University launches programs to tackle teacher shortages

University launches programs to tackle teacher shortages

Last week, the NSW government announced it will make mathematics a compulsory subject for Year 11 and 12 students, and that aspiring primary school teachers will have to achieve a band 4 in HSC mathematics.

Given that data from the Australian Mathematical Sciences Institute (AMSI) shows 76% of students are taught maths by an out-of-field teacher at least once during their first four years of high school, this development has raised concerns about the lack of qualified maths teachers to deliver the subject within the NSW school system.

The University of Notre Dame Australia’s Dean of the School of Arts and Sciences, Sydney, Professor Cate Thill, welcomed the announcements.

“The government’s commitment to increasing participation in mathematics is vital to addressing growing industry demand for a STEM-capable workforce in the context of innovation and expansion in the use of complex technology,” Professor Thill said.

“Mathematics is widely acknowledged as essential to all STEM fields and STEM capabilities are increasingly recognised as key drivers of innovation and economic growth.”

However, Professor Thill cautioned that engagement needs to be addressed alongside participation.

“Ideally, we want more students undertaking advanced and extension level mathematics not simply because the subject is compulsory but because they are inspired by its beauty and motivated by its real-word application,” she said.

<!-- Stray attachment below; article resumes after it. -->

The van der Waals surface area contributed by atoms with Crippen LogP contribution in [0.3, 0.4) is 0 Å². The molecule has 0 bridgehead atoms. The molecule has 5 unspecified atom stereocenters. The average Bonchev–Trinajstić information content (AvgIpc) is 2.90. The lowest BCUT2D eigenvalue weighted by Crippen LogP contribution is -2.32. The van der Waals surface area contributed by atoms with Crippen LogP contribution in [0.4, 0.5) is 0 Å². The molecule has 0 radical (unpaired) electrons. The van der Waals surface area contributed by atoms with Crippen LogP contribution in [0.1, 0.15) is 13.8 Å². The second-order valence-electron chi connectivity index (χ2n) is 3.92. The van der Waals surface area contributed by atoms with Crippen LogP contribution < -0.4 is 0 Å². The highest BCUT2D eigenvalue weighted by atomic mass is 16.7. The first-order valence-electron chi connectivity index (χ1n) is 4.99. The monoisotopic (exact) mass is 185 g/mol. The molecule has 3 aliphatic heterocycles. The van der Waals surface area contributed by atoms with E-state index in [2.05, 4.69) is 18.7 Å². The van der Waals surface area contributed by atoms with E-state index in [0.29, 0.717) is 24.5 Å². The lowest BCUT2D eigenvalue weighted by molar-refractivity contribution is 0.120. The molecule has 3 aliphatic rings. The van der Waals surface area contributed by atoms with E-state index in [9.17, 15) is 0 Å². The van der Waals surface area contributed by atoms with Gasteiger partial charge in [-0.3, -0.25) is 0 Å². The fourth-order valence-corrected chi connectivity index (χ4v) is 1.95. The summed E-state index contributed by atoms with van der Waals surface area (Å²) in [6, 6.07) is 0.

The shortage of mathematics teachers has been identified as a barrier to implementing the government’s plans, and high numbers of out-of-field teachers in mathematics is already having a negative effect on student participation and engagement.

“Students in the middle years are being taught mathematics by out-of-field teachers who are themselves anxious about the subject and do not have the deep knowledge necessary to inspire their students about how mathematics can help us to solve scientific, technological, engineering and social problems,” Professor Thill said.

To help address this growing problem, the University of Notre Dame has launched an innovative postgraduate program to retrain teachers in the field of mathematics.

The nested program of study encompasses the Graduate Certificate in Mathematics, Graduate Diploma in Mathematics and a Master of Mathematics Education.

The program is timetabled around school terms to help teachers balance work and family commitments.  

“Universities must work in partnership with the government and key stakeholders to address the shortage of mathematics teachers,” Professor Thill said.

Dr Alan McCarthy, who co-designed and heads up the mathematics program, said that “the aim of the program is to give teachers the capacity and confidence to think mathematically, to ask why and not just how, and to inspire inquiry in their students.”